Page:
Roughly one to two months from filing, the notice of opposition will be published in the Official Gazette, triggering the applicant’s deadline to submit a reply, which is not mandatory and will not result in a default decision. In any event, the BPTO will conduct the substantive examination of the application and, in addition to the arguments raised in the opposition, will consider any absolute or relative grounds for refusal, including other prior registrations for identical or similar trademarks, in the name of different third parties.
Once a trademark is registered, the grant notice will be published in the Official Gazette. The BPTO will issue a Certificate of Registration in electronic form roughly two months from the payment of the final issuance fees. As mentioned in question 2.4, the final issuance fees are payable within 60 days of the allowance of the application. Therefore, when the trademark is granted registration, no further fees are payable for the Certificate of Registration to be issued.
Ownership of a trademark is acquired by a valid registration, which grants the right to exclusive use throughout Brazil.
Nevertheless, a pending trademark application is an expectant right; as such, the Brazilian IP Law assures the applicant the right to safeguard its material integrity and reputation. The applicant is therefore allowed to: assign the trademark, license its use, and file oppositions; however, it is prevented from filing an infringement claim.
A trademark infringement claim can be grounded on a valid registration, unless it is based on unfair competition (passing off).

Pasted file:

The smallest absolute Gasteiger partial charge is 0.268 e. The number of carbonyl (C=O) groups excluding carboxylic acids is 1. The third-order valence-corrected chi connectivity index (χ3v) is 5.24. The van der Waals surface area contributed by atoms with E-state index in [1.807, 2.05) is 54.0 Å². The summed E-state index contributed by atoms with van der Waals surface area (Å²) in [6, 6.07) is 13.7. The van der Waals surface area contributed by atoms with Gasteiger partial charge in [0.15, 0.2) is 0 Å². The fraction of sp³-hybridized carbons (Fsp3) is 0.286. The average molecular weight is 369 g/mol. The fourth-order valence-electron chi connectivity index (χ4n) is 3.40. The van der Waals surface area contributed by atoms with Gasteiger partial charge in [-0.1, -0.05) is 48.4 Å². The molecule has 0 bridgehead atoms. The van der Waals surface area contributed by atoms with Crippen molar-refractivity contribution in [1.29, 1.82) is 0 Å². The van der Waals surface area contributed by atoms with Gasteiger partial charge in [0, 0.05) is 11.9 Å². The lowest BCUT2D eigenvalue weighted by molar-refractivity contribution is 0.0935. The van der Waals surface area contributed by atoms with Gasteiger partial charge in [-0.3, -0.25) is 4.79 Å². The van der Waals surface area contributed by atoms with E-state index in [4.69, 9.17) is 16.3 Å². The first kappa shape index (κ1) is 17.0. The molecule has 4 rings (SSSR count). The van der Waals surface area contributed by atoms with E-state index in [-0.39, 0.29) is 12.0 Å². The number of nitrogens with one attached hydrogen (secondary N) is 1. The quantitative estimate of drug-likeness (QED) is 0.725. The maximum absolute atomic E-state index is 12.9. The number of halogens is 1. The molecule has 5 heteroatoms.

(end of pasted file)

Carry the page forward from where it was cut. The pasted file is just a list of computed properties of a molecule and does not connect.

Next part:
The registration term is 10 years, renewable for equal successive periods.
The renewal application must be filed during the last year of the term of registration and must be accompanied by proof of payment of the respective official fee (roughly USD 284.00).
If the renewal application is not filed prior to the expiration of the term of registration, the applicant may do so within the following six months, upon payment of an additional fee (roughly USD 297.00).
Yes. The recordal of a trademark assignment (application or registration) is requested via a specific form, enclosing either a simple assignment document signed by the parties or their legal representatives, or the original assignment document or a simple copy thereof and a Power of Attorney executed by the assignee. Legalization and notarization are not mandatory for recordal purposes.
No. By way of example, it is not possible to request the partial assignment of a trademark application or registration (e.g. for certain goods or services only). According to the Brazilian IP Law, the assignment must include all registrations or applications that cover identical or similar trademarks covering identical, similar or related goods or services, under the penalty of having the non-assigned registrations cancelled or the applications dismissed (Article 135 of the Brazilian IP Law).
Recently, the BPTO started raising office actions during the assignment proceeding, requesting the parties amend the assignment document to avoid the cancellation or dismissal of the marks that were not assigned and would fall within this legal provision.
Trademark license agreements are recorded before the BPTO’s Contracts Division and therefore follow a different proceeding from trademark assignment recordals, which are processed before the Trademark Division.